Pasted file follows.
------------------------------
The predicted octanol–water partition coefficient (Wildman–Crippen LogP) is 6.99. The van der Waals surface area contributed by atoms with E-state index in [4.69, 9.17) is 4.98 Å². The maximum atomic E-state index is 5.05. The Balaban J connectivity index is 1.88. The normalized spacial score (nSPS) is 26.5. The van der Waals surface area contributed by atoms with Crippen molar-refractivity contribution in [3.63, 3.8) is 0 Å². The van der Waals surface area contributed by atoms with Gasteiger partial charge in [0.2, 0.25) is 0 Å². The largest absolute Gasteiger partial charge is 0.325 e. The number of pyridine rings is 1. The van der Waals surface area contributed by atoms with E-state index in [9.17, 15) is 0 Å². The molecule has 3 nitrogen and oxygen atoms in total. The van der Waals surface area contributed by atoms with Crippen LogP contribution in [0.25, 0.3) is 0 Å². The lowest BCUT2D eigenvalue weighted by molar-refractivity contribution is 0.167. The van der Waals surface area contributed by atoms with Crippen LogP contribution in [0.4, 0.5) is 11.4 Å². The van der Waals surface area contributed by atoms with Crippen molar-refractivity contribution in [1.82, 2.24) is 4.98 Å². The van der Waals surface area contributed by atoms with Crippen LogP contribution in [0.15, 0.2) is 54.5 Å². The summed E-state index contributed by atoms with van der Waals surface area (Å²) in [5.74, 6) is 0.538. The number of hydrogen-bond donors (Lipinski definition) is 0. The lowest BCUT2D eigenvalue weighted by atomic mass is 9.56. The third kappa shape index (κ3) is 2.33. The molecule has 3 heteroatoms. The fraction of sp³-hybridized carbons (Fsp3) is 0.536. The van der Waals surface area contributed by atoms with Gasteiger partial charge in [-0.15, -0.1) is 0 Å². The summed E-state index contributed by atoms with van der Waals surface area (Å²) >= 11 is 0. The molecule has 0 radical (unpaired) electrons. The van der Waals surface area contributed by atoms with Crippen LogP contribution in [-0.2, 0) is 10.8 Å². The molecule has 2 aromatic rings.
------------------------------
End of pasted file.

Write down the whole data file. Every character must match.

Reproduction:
The predicted octanol–water partition coefficient (Wildman–Crippen LogP) is 6.99. The van der Waals surface area contributed by atoms with E-state index in [4.69, 9.17) is 4.98 Å². The maximum atomic E-state index is 5.05. The Balaban J connectivity index is 1.88. The normalized spacial score (nSPS) is 26.5. The van der Waals surface area contributed by atoms with Crippen molar-refractivity contribution in [3.63, 3.8) is 0 Å². The van der Waals surface area contributed by atoms with Gasteiger partial charge in [0.2, 0.25) is 0 Å². The largest absolute Gasteiger partial charge is 0.325 e. The number of pyridine rings is 1. The van der Waals surface area contributed by atoms with E-state index in [9.17, 15) is 0 Å². The molecule has 3 nitrogen and oxygen atoms in total. The van der Waals surface area contributed by atoms with Crippen LogP contribution in [0.25, 0.3) is 0 Å². The lowest BCUT2D eigenvalue weighted by molar-refractivity contribution is 0.167. The van der Waals surface area contributed by atoms with Crippen LogP contribution in [0.4, 0.5) is 11.4 Å². The van der Waals surface area contributed by atoms with Crippen molar-refractivity contribution in [1.82, 2.24) is 4.98 Å². The van der Waals surface area contributed by atoms with Crippen LogP contribution in [0.15, 0.2) is 54.5 Å². The summed E-state index contributed by atoms with van der Waals surface area (Å²) in [5.74, 6) is 0.538. The number of hydrogen-bond donors (Lipinski definition) is 0. The lowest BCUT2D eigenvalue weighted by atomic mass is 9.56. The third kappa shape index (κ3) is 2.33. The molecule has 3 heteroatoms. The fraction of sp³-hybridized carbons (Fsp3) is 0.536. The van der Waals surface area contributed by atoms with Gasteiger partial charge in [-0.15, -0.1) is 0 Å². The summed E-state index contributed by atoms with van der Waals surface area (Å²) >= 11 is 0. The molecule has 0 radical (unpaired) electrons. The van der Waals surface area contributed by atoms with Crippen LogP contribution in [-0.2, 0) is 10.8 Å². The molecule has 2 aromatic rings.